The solutions in the project I’m working on are quite big and can easily take up 30 to 90 seconds to build, even though we have rather fast laptops. This is probably because of some build-plugins we are forced to use and the tight SharePoint integration of those plugins. Nevertheless, it’s quite annoying to see Visual Studio ‘hang’ every time you build your solution.
When setting up an Orchard website you’re given a choice to use a ‘normal’ SQL database, or SQL Compact. When developing new modules I often choose for the SQL Compact option. I choose this option, because it’s very easy to backup and restore the database file. If you mess something up, you’re fairly safe.
You can of course backup and restore normal SQL databases, but this takes a bit more effort compared to copy-pasting a database file.
All of a sudden all my websites didn’t work anymore. Using some common sense in searching for the root of the problem I discovered the IIS Admin Service hadn’t started after booting up my machine. Trying to manually start up the service didn’t help much either, I was confronted with a message telling me “The system cannot find the file specified.”. Sadly, the event logs didn’t help much, as the logs told me about the same “The IIS Admin service terminated with the following error. The system cannot find the file specified”.
Some time ago my ForeFront TMG server had crashed and not being an expert sysadmin, I wasn’t able to figure out what was wrong. The only thing I could think of was restoring the server from an earlier snapshot. Thanks to the Hyper-V interface this is really easy, even a software developer can do this.
At the moment I’m working on a (Orchard) project which is deployed to Windows Azure and uses a SQL Azure database. As my team needed to fix some issues which occurred in the Acceptance and Production environment, I wanted to get a recent database dump so we would be able to reproduce the issues on the development machines.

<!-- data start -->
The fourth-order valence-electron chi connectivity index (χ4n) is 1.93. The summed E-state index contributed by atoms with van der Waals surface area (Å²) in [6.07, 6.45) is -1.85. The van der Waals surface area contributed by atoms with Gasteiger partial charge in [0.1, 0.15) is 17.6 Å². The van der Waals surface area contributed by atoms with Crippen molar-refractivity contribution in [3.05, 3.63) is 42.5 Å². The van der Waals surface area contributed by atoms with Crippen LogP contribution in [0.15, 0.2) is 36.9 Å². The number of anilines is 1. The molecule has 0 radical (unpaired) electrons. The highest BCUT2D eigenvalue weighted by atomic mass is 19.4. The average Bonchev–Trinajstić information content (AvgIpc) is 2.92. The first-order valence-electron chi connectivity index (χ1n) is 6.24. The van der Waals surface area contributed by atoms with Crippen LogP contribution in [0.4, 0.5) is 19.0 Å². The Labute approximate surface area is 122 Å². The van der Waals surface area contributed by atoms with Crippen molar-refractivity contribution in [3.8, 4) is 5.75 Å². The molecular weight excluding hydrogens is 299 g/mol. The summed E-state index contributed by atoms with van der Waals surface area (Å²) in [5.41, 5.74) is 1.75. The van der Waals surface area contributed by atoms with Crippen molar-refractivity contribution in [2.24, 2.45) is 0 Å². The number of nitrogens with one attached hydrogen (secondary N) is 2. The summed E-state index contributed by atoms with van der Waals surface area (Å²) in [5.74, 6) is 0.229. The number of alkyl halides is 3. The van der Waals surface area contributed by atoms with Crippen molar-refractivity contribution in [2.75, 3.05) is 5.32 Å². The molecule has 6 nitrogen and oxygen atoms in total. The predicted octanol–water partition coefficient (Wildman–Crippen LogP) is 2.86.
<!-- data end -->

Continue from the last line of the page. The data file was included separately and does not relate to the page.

A few days ago I listened to a new episode of the .NET Rocks podcast, with Kimberly Tripp on the show. While she was going through the list of things every developer needs to know, one in particular caught my interest. She mentioned we should use the different types consistently in the database. Not using types consistently within your database can cause quite some performance loss. This is because SQL Server ‘upcasts’ the minor type to the higher type (example: varchar to nvarchar). As the term ‘quite some performance loss’ is a bit broad, I wanted to know how much this performance loss is exactly and if it’s worth rewriting/redesigning your database.
Including a lot of files in your website can impact the performance of your site. Your browser needs to request all those files from the webserver(s) and download them individually. Luckily this fetching is pretty fast and your browser can do multiple requests at once. However, there is a maximum to the number of requests a browser can make, so if you include 100 external files, will probably be (relatively) slow.
I’ve tested this by creating a new MVC 3 web application, copying the Site.css file 12 times and include all of them in the head-element of the page. Below you can see the FireBug and YSlow reports for this test page.
I finally succeeded in setting up a VM with OSX Lion installed. Setting up an OSX environment in any VM tool has always been hard, but since Apple has decided to build for the x86 platform it has gotten a lot easier.
As I’m busy designing and developing my new weblog I noticed a minor Orchard version was released. Because I’m in the starting phase of the development cycle, I decided to upgrade to the latest version.